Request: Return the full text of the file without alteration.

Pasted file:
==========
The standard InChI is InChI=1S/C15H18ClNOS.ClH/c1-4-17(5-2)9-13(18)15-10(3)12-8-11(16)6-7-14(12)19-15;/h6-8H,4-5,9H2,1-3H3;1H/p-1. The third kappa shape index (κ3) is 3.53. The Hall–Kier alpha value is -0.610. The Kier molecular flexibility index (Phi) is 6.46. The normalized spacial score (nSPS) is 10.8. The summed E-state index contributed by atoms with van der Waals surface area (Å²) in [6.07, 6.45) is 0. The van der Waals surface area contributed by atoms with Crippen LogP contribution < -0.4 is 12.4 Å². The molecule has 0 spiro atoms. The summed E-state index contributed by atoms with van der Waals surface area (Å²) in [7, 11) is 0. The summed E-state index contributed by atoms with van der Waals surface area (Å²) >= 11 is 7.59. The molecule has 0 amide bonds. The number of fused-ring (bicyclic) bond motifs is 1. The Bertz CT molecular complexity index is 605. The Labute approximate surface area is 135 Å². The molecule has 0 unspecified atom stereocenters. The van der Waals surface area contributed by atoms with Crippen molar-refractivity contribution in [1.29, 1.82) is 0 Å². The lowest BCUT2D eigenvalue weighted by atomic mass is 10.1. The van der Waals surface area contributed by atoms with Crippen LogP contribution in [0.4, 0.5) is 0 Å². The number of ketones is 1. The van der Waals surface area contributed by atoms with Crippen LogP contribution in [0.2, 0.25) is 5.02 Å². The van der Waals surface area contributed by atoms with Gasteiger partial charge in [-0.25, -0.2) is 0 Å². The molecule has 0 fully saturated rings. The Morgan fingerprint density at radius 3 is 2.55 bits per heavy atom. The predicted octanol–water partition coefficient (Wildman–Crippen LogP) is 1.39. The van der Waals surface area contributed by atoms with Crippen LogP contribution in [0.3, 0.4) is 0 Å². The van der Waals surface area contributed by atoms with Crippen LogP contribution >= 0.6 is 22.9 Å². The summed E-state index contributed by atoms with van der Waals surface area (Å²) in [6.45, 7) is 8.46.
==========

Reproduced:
The standard InChI is InChI=1S/C15H18ClNOS.ClH/c1-4-17(5-2)9-13(18)15-10(3)12-8-11(16)6-7-14(12)19-15;/h6-8H,4-5,9H2,1-3H3;1H/p-1. The third kappa shape index (κ3) is 3.53. The Hall–Kier alpha value is -0.610. The Kier molecular flexibility index (Phi) is 6.46. The normalized spacial score (nSPS) is 10.8. The summed E-state index contributed by atoms with van der Waals surface area (Å²) in [6.07, 6.45) is 0. The van der Waals surface area contributed by atoms with Crippen LogP contribution < -0.4 is 12.4 Å². The molecule has 0 spiro atoms. The summed E-state index contributed by atoms with van der Waals surface area (Å²) in [7, 11) is 0. The summed E-state index contributed by atoms with van der Waals surface area (Å²) >= 11 is 7.59. The molecule has 0 amide bonds. The number of fused-ring (bicyclic) bond motifs is 1. The Bertz CT molecular complexity index is 605. The Labute approximate surface area is 135 Å². The molecule has 0 unspecified atom stereocenters. The van der Waals surface area contributed by atoms with Crippen molar-refractivity contribution in [1.29, 1.82) is 0 Å². The lowest BCUT2D eigenvalue weighted by atomic mass is 10.1. The van der Waals surface area contributed by atoms with Crippen LogP contribution in [0.4, 0.5) is 0 Å². The number of ketones is 1. The van der Waals surface area contributed by atoms with Crippen LogP contribution in [0.2, 0.25) is 5.02 Å². The van der Waals surface area contributed by atoms with Gasteiger partial charge in [-0.25, -0.2) is 0 Å². The molecule has 0 fully saturated rings. The Morgan fingerprint density at radius 3 is 2.55 bits per heavy atom. The predicted octanol–water partition coefficient (Wildman–Crippen LogP) is 1.39. The van der Waals surface area contributed by atoms with Crippen LogP contribution in [0.3, 0.4) is 0 Å². The van der Waals surface area contributed by atoms with Crippen LogP contribution >= 0.6 is 22.9 Å². The summed E-state index contributed by atoms with van der Waals surface area (Å²) in [6.45, 7) is 8.46.